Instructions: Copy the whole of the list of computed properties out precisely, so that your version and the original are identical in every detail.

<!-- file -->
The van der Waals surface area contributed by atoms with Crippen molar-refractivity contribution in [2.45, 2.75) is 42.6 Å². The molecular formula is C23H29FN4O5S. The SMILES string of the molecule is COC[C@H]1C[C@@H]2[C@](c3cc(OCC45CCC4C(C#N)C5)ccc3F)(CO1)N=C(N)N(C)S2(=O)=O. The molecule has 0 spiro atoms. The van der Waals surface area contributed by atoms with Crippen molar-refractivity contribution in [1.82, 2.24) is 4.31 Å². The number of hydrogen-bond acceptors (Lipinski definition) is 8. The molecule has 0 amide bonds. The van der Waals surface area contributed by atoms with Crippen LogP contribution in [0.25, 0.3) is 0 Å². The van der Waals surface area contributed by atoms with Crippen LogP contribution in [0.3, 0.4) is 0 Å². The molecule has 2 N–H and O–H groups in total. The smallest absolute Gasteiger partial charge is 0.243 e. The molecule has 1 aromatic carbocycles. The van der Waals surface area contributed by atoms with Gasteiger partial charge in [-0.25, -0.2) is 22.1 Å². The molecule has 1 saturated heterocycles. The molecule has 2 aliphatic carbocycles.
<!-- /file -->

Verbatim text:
The van der Waals surface area contributed by atoms with Crippen molar-refractivity contribution in [2.45, 2.75) is 42.6 Å². The molecular formula is C23H29FN4O5S. The SMILES string of the molecule is COC[C@H]1C[C@@H]2[C@](c3cc(OCC45CCC4C(C#N)C5)ccc3F)(CO1)N=C(N)N(C)S2(=O)=O. The molecule has 0 spiro atoms. The van der Waals surface area contributed by atoms with Crippen molar-refractivity contribution in [1.82, 2.24) is 4.31 Å². The number of hydrogen-bond acceptors (Lipinski definition) is 8. The molecule has 0 amide bonds. The van der Waals surface area contributed by atoms with Crippen LogP contribution in [0.25, 0.3) is 0 Å². The van der Waals surface area contributed by atoms with Crippen LogP contribution in [0.3, 0.4) is 0 Å². The molecule has 2 N–H and O–H groups in total. The smallest absolute Gasteiger partial charge is 0.243 e. The molecule has 1 aromatic carbocycles. The van der Waals surface area contributed by atoms with Gasteiger partial charge in [-0.25, -0.2) is 22.1 Å². The molecule has 1 saturated heterocycles. The molecule has 2 aliphatic carbocycles.